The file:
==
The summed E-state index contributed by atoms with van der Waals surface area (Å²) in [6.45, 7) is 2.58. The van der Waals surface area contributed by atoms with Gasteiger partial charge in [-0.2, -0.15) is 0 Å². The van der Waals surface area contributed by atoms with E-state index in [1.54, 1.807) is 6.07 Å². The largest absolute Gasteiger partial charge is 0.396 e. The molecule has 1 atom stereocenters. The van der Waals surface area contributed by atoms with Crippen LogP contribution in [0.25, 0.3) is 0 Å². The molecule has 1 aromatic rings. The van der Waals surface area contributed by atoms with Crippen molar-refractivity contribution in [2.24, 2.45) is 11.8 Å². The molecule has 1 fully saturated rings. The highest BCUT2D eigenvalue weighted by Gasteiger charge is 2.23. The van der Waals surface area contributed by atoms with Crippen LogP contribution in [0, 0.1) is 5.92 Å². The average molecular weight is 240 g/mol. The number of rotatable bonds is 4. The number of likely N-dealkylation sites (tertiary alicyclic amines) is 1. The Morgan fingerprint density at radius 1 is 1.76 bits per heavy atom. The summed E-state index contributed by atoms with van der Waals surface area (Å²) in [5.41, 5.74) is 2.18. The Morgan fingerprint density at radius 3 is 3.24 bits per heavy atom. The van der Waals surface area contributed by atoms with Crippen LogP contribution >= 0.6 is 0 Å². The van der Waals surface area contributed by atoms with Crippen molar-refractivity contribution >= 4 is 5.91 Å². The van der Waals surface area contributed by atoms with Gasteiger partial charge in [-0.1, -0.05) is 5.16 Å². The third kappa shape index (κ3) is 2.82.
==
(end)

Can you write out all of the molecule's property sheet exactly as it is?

The summed E-state index contributed by atoms with van der Waals surface area (Å²) in [6.45, 7) is 2.58. The van der Waals surface area contributed by atoms with Gasteiger partial charge in [-0.2, -0.15) is 0 Å². The van der Waals surface area contributed by atoms with E-state index in [1.54, 1.807) is 6.07 Å². The largest absolute Gasteiger partial charge is 0.396 e. The molecule has 1 atom stereocenters. The van der Waals surface area contributed by atoms with Crippen LogP contribution in [0.25, 0.3) is 0 Å². The molecule has 1 aromatic rings. The van der Waals surface area contributed by atoms with Crippen molar-refractivity contribution in [2.24, 2.45) is 11.8 Å². The molecule has 1 fully saturated rings. The highest BCUT2D eigenvalue weighted by Gasteiger charge is 2.23. The van der Waals surface area contributed by atoms with Crippen LogP contribution in [0, 0.1) is 5.92 Å². The average molecular weight is 240 g/mol. The number of rotatable bonds is 4. The number of likely N-dealkylation sites (tertiary alicyclic amines) is 1. The Morgan fingerprint density at radius 1 is 1.76 bits per heavy atom. The summed E-state index contributed by atoms with van der Waals surface area (Å²) in [5.41, 5.74) is 2.18. The Morgan fingerprint density at radius 3 is 3.24 bits per heavy atom. The van der Waals surface area contributed by atoms with Crippen LogP contribution >= 0.6 is 0 Å². The van der Waals surface area contributed by atoms with Crippen molar-refractivity contribution >= 4 is 5.91 Å². The van der Waals surface area contributed by atoms with Gasteiger partial charge in [-0.1, -0.05) is 5.16 Å². The third kappa shape index (κ3) is 2.82.